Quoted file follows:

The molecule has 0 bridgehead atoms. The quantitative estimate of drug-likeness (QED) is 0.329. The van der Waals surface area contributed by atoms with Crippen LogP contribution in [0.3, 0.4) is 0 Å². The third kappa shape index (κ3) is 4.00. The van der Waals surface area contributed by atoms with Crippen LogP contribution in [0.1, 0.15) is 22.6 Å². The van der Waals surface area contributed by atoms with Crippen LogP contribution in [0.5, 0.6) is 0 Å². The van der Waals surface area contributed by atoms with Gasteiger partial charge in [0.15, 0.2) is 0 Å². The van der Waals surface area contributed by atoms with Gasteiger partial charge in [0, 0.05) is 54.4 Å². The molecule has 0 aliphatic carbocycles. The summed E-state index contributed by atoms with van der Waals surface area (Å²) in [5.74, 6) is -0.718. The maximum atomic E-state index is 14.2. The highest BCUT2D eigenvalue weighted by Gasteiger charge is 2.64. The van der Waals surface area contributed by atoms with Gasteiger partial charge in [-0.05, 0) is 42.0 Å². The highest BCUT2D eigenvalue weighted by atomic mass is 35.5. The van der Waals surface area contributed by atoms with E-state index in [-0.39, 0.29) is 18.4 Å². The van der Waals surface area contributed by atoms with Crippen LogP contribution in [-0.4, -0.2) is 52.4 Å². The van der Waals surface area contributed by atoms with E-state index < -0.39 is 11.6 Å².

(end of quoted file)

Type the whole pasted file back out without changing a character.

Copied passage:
The molecule has 0 bridgehead atoms. The quantitative estimate of drug-likeness (QED) is 0.329. The van der Waals surface area contributed by atoms with Crippen LogP contribution in [0.3, 0.4) is 0 Å². The third kappa shape index (κ3) is 4.00. The van der Waals surface area contributed by atoms with Crippen LogP contribution in [0.1, 0.15) is 22.6 Å². The van der Waals surface area contributed by atoms with Crippen LogP contribution in [0.5, 0.6) is 0 Å². The van der Waals surface area contributed by atoms with Gasteiger partial charge in [0.15, 0.2) is 0 Å². The van der Waals surface area contributed by atoms with Gasteiger partial charge in [0, 0.05) is 54.4 Å². The molecule has 0 aliphatic carbocycles. The summed E-state index contributed by atoms with van der Waals surface area (Å²) in [5.74, 6) is -0.718. The maximum atomic E-state index is 14.2. The highest BCUT2D eigenvalue weighted by Gasteiger charge is 2.64. The van der Waals surface area contributed by atoms with Gasteiger partial charge in [-0.05, 0) is 42.0 Å². The highest BCUT2D eigenvalue weighted by atomic mass is 35.5. The van der Waals surface area contributed by atoms with E-state index in [-0.39, 0.29) is 18.4 Å². The van der Waals surface area contributed by atoms with Crippen LogP contribution in [-0.4, -0.2) is 52.4 Å². The van der Waals surface area contributed by atoms with E-state index < -0.39 is 11.6 Å².